I don't usually draw in a quote from the Mises institute. While I applaud them for thinking outside the books on various economic issues, I often find their arguments a bit extreme and a bit too black and white (see Ivory Tower - albeit of a different kind) for my liking. An example of thise extremeness:
"economics seeks understanding of invariable principles; politics is ephemeral, its subject matter being the day-to-day relations of associated men. Economics, like chemistry"
However, Frank Chodorov of the Institute just published on the Mises blog a topic entitled: "Economics Vs. Politics," which basically spells out what I agreeably believe is a current problem in our field. The piece is taken from Chodorov's book, "The Rise and Fall of Society," which I have not read, and judging by the title, I probably won't ever read it.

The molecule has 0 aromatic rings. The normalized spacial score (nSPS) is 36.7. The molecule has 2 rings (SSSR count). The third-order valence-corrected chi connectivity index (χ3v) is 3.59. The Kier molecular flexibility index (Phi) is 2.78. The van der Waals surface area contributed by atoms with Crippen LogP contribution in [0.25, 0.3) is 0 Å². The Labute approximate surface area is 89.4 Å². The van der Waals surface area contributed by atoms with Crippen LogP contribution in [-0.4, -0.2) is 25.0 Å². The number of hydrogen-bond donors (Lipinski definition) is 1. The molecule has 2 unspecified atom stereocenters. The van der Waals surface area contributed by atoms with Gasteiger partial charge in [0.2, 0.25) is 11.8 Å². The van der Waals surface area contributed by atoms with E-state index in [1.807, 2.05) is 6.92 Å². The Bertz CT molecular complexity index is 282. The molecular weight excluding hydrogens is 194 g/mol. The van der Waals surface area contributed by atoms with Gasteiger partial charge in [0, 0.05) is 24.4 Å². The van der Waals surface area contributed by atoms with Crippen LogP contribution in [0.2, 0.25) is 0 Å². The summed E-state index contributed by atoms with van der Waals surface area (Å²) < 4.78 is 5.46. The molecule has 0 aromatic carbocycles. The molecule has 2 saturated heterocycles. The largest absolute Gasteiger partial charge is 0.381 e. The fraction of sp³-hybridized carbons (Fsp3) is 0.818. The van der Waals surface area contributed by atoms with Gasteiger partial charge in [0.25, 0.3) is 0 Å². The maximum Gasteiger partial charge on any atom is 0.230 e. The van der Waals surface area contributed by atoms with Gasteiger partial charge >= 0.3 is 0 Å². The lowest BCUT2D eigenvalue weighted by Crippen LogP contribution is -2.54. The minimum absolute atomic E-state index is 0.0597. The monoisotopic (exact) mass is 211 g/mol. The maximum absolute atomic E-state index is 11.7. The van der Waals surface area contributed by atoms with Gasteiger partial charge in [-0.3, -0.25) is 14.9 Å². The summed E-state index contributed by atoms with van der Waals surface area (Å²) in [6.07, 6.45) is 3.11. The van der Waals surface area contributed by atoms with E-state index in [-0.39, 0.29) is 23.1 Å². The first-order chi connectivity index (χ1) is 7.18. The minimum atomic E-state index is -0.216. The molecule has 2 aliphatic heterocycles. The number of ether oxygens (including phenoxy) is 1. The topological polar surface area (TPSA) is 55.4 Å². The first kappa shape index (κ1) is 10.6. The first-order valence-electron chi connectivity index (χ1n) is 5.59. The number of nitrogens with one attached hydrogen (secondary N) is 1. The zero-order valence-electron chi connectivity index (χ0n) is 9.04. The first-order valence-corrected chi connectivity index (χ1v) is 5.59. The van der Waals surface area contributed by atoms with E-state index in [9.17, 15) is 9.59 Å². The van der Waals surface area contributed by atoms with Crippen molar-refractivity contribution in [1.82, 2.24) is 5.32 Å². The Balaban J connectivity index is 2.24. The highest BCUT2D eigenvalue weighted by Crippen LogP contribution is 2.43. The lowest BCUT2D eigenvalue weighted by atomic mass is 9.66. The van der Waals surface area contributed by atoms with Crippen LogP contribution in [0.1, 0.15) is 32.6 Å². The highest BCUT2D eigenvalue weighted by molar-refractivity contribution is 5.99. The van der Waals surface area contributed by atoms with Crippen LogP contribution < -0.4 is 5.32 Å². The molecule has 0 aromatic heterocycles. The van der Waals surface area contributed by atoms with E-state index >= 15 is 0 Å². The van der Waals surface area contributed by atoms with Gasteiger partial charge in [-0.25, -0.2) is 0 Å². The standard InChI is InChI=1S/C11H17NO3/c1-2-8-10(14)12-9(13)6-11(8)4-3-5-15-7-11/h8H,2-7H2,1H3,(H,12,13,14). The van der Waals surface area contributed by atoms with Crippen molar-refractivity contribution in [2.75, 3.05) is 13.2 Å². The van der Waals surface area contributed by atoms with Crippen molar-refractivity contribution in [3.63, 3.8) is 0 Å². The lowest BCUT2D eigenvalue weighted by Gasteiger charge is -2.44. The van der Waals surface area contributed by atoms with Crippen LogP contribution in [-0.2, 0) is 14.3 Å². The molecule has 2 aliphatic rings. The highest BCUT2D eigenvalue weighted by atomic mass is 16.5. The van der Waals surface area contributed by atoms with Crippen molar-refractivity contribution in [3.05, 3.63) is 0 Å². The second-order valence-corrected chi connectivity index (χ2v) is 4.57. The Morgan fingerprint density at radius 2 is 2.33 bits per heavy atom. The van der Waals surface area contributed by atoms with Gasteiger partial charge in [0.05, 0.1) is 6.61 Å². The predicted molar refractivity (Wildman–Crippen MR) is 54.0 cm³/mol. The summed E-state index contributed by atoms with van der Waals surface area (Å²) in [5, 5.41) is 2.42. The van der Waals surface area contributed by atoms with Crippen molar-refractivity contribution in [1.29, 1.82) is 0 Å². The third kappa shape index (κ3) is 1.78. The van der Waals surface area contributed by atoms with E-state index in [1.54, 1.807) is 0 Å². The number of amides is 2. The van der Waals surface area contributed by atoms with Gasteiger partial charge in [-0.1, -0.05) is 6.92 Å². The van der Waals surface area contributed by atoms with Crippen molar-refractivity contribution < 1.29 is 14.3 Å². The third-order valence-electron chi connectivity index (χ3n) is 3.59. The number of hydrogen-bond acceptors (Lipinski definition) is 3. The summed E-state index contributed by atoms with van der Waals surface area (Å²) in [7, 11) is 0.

I agree with the following statements:
"The intrusion of politics into the field of economics is simply an evidence of human ignorance or arrogance..."
"This is not to say that economics can explain all the facets of these institutions [society, government, etc] , any more than the study of his anatomy will reveal all the secrets of the human being; but, as there cannot be a human being without a skeleton, so any inquiry into the mechanism of social integrations cannot bypass economic law. "
Ok so the last part of that last quote I don't fully agree with... the whole notion of 'economic law' is ridiculous. Economics is not math, nor should it be. It is not physics or chemistry, nor should it be. But like I said, Mises can be extreme....